With a glamorous setting on the top floor of architect Rudy Ricciotti’s stunning new MuCEM (Museum of European and Mediterranean Civilisations) at the entrance to Marseille’s historic Vieux Port, three-star Michelin chef Gérald Passédat’s new gastronomic restaurant La Table has become one of the most sought-after reservations in the city since it opened in June. Holding up a gastronomic mirror to the museum’s mission, which is to study and display the cultures of the countries that surround the Med, Passédat’s menu, which is executed by chef Philippe Moreno, skilfully navigates this littoral to create dishes that reflect the constant culinary mixing and muddling of its different cultures. In doing so, it also creates an intriguing edible portrait of Marseille itself, since it’s one of the most ethnically diverse cities in the world.

The dining room itself projects a suave modernity, with fine opaque black veneer curtains on the floor-to-ceiling windows filtering the strong southern sunlight without blocking the nearly infinite views of the topaz sea. Otherwise, volume is created by clusters of stainless steel ‘clouds’ on the ceiling, the large space is given scale by oversized pots of plants and the sleek blonde oak furniture is retro Sixties Scandinavian in style.

Though it took persistence to obtain a reservation through the Internet-only reservations system on chef Passédat’s website, a recent lunch here more than rewarded the effort with cooking that was intelligently provocative and deeply satisfying. If Passédat sources most of his produce and seafood as locally as possible, he draws inspiration from all of the Mediterranean’s kitchens with original and appetising results. Choosing from the brief menu when lunching with a friend, I loved my starter of dressed crabmeat with lemony quinoa salad and garnishes of harissa topped with fresh mint leaves and a diminutive baguette topped with roasted red peppers and garlic chips. My friend’s octopus carpaccio was excellent, too – razor- fine slices of fish with a light gloss of citrus dressing.

Main courses were equally good, including “Le bouillon de pêche à la Marseillaise,” impeccably fresh seafood in a light but ruddy broth that winked at the city’s famous bouillabaisse, and just-landed wild sea bass resting on a pool of sauce vierge under a tangle of razor-sliced fennel bulb. Beautifully prepared and served, what I perhaps most appreciated about this cooking is that it remained firmly anchored in local gastronomic tradition, while remaining bracingly modern and cosmopolitan.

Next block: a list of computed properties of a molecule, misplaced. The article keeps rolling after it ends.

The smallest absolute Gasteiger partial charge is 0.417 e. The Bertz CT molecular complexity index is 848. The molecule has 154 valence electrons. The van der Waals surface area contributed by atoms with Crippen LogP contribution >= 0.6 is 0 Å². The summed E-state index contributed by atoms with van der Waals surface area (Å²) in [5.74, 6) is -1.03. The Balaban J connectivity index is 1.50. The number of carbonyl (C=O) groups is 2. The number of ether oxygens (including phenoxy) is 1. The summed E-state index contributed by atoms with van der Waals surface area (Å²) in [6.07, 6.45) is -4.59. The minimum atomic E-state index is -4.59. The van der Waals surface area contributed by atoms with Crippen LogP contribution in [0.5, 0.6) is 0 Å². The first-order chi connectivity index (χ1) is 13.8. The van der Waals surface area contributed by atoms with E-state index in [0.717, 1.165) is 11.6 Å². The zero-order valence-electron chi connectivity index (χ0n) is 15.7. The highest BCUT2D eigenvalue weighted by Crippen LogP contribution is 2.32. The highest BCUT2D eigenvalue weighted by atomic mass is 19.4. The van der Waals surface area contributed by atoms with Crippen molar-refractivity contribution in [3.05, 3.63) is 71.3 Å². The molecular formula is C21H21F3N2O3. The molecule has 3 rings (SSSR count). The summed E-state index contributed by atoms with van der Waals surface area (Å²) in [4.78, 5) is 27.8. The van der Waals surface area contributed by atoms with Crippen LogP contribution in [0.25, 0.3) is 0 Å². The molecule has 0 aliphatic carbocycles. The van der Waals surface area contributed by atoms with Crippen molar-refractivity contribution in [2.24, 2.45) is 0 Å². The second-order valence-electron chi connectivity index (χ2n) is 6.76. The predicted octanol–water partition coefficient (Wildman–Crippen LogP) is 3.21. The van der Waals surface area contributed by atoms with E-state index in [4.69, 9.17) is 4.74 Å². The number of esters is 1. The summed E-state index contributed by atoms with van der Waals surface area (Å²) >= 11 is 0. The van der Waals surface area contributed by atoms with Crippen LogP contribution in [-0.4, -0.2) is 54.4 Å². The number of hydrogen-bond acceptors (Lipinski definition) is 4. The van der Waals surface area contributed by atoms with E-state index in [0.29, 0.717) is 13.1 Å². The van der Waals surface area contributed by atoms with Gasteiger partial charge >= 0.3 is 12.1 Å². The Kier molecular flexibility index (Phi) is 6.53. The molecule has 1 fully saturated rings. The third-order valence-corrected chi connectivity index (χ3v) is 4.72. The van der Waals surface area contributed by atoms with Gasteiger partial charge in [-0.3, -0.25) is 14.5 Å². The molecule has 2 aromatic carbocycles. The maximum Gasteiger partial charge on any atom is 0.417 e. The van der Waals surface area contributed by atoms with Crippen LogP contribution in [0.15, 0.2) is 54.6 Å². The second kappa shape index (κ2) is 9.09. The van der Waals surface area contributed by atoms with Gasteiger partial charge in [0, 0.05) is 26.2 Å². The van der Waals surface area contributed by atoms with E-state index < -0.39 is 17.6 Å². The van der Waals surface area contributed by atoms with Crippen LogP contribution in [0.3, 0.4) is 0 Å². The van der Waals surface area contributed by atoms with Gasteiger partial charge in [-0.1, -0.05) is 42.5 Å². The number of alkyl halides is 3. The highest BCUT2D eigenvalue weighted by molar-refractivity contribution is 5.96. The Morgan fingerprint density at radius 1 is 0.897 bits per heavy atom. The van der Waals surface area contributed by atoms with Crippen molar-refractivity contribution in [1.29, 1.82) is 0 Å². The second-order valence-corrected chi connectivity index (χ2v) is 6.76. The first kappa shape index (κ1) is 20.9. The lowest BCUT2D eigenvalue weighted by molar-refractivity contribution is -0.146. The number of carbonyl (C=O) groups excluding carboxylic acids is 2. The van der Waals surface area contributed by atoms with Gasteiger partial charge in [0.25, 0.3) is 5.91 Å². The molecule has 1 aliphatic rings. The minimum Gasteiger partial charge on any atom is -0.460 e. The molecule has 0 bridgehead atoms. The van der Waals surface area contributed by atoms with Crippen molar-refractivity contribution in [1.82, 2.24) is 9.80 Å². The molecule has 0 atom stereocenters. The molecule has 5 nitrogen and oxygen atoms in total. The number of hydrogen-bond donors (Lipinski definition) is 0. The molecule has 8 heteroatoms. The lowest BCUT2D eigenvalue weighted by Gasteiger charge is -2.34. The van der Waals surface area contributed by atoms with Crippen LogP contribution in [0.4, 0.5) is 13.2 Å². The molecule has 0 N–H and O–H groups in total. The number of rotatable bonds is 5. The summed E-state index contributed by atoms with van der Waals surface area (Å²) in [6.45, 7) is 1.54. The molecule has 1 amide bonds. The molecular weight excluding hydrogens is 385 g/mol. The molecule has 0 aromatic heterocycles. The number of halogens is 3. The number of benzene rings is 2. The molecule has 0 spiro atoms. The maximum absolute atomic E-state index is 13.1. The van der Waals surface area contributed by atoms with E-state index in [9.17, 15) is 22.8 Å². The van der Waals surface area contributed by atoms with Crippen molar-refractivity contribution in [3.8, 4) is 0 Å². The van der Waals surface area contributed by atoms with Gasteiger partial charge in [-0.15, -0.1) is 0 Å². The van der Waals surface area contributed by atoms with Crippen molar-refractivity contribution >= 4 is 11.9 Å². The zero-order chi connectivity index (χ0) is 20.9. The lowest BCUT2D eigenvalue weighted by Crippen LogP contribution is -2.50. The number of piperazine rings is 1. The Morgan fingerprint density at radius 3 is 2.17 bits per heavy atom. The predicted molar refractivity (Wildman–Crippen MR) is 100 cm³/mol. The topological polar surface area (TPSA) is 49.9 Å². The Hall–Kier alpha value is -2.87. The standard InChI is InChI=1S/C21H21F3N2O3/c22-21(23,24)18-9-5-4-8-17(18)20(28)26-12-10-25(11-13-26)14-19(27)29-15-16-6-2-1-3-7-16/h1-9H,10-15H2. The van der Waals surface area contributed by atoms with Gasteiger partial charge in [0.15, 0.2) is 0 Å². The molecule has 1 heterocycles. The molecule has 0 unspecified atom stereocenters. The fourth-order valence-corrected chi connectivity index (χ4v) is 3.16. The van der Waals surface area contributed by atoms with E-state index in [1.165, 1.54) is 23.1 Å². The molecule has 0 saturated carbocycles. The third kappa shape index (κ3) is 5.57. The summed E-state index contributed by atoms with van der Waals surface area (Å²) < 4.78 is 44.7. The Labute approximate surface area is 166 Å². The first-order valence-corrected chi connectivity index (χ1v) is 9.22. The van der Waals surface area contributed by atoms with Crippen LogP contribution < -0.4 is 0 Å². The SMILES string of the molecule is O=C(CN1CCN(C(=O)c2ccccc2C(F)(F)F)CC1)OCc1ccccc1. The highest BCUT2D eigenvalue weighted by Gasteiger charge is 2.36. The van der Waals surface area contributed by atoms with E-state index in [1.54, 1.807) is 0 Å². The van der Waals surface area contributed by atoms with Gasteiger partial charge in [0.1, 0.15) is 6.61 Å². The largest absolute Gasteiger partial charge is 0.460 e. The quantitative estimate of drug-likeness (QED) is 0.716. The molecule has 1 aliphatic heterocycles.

Service from earnest young staff is charming and if this place is great at lunch, it becomes cool-operator romantic in the evening when you can spot ships in the distance and enjoy the glittering lights along Marseille’s stunning coastline.

1 Esplanade du J4, Marseille, reservation by internet-only on www.passedat.fr. Closed Sunday/ Tuesday. Lunch €49. Average à la carte dinner €65.

Originally published in the October-November 2013 issue of France Today

Alexander Lobrano’s book Hungry for Paris is published by Random House. Find Hungry for Paris and more in our bookstore.

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Alexander Lobrano
Alexander Lobrano grew up in Connecticut, and lived in Boston, New York and London before moving to Paris, his home today, in 1986. He was European Correspondent for Gourmet magazine from 1999 until its closing, and has written about food and travel for Saveur, Bon Appetit, Food & Wine, the New York Times, Wall Street Journal, Guardian, Travel & Leisure, Departures, Conde Nast Traveler, and many other publications in the United States and the United Kingdom. He is the author of HUNGRY FOR PARIS, 2nd Edition (Random House, 4/2014), HUNGRY FOR FRANCE (Rizzoli, 4/2014), and MY PLACE AT THE TABLE, newly published in June 2021.

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